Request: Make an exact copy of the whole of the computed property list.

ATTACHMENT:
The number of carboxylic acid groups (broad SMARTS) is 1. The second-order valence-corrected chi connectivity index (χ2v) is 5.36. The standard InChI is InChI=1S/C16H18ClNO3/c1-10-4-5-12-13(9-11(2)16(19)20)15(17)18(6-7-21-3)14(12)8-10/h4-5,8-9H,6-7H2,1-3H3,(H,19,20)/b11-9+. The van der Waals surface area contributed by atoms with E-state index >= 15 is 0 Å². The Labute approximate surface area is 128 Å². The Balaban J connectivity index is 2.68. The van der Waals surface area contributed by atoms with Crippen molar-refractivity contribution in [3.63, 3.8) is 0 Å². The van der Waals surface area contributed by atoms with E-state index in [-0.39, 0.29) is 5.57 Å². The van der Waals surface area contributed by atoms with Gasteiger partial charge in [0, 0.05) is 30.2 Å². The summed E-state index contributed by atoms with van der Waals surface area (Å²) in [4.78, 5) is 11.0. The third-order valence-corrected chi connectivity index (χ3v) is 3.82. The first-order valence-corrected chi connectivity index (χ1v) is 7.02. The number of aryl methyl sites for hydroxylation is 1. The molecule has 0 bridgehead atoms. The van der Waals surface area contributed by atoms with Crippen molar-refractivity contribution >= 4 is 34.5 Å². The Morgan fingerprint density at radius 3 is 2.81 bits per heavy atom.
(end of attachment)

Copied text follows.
The number of carboxylic acid groups (broad SMARTS) is 1. The second-order valence-corrected chi connectivity index (χ2v) is 5.36. The standard InChI is InChI=1S/C16H18ClNO3/c1-10-4-5-12-13(9-11(2)16(19)20)15(17)18(6-7-21-3)14(12)8-10/h4-5,8-9H,6-7H2,1-3H3,(H,19,20)/b11-9+. The van der Waals surface area contributed by atoms with E-state index >= 15 is 0 Å². The Labute approximate surface area is 128 Å². The Balaban J connectivity index is 2.68. The van der Waals surface area contributed by atoms with Crippen molar-refractivity contribution in [3.63, 3.8) is 0 Å². The van der Waals surface area contributed by atoms with E-state index in [-0.39, 0.29) is 5.57 Å². The van der Waals surface area contributed by atoms with Gasteiger partial charge in [0, 0.05) is 30.2 Å². The summed E-state index contributed by atoms with van der Waals surface area (Å²) in [4.78, 5) is 11.0. The third-order valence-corrected chi connectivity index (χ3v) is 3.82. The first-order valence-corrected chi connectivity index (χ1v) is 7.02. The number of aryl methyl sites for hydroxylation is 1. The molecule has 0 bridgehead atoms. The van der Waals surface area contributed by atoms with Crippen molar-refractivity contribution >= 4 is 34.5 Å². The Morgan fingerprint density at radius 3 is 2.81 bits per heavy atom.